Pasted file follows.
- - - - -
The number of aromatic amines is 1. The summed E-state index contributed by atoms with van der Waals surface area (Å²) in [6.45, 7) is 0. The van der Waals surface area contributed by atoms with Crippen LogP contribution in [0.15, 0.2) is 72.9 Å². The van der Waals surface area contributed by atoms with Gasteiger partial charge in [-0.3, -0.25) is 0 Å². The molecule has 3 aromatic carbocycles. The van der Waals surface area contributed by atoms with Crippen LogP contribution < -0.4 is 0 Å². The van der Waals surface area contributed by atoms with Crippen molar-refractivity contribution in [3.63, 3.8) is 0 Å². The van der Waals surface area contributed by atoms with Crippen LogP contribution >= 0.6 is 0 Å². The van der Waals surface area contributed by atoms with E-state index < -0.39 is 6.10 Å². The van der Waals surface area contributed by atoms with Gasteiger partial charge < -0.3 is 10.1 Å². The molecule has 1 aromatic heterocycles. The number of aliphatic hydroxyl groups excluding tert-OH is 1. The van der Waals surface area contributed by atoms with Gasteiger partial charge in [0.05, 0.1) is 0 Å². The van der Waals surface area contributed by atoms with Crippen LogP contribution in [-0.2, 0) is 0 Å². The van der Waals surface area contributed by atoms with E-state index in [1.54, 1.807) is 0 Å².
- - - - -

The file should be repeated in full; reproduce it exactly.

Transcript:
The number of aromatic amines is 1. The summed E-state index contributed by atoms with van der Waals surface area (Å²) in [6.45, 7) is 0. The van der Waals surface area contributed by atoms with Crippen LogP contribution in [0.15, 0.2) is 72.9 Å². The van der Waals surface area contributed by atoms with Gasteiger partial charge in [-0.3, -0.25) is 0 Å². The molecule has 3 aromatic carbocycles. The van der Waals surface area contributed by atoms with Crippen LogP contribution < -0.4 is 0 Å². The van der Waals surface area contributed by atoms with Crippen molar-refractivity contribution in [3.63, 3.8) is 0 Å². The van der Waals surface area contributed by atoms with Crippen LogP contribution >= 0.6 is 0 Å². The van der Waals surface area contributed by atoms with E-state index < -0.39 is 6.10 Å². The van der Waals surface area contributed by atoms with Gasteiger partial charge < -0.3 is 10.1 Å². The molecule has 1 aromatic heterocycles. The number of aliphatic hydroxyl groups excluding tert-OH is 1. The van der Waals surface area contributed by atoms with Gasteiger partial charge in [0.05, 0.1) is 0 Å². The van der Waals surface area contributed by atoms with Crippen LogP contribution in [-0.2, 0) is 0 Å². The van der Waals surface area contributed by atoms with E-state index in [1.54, 1.807) is 0 Å².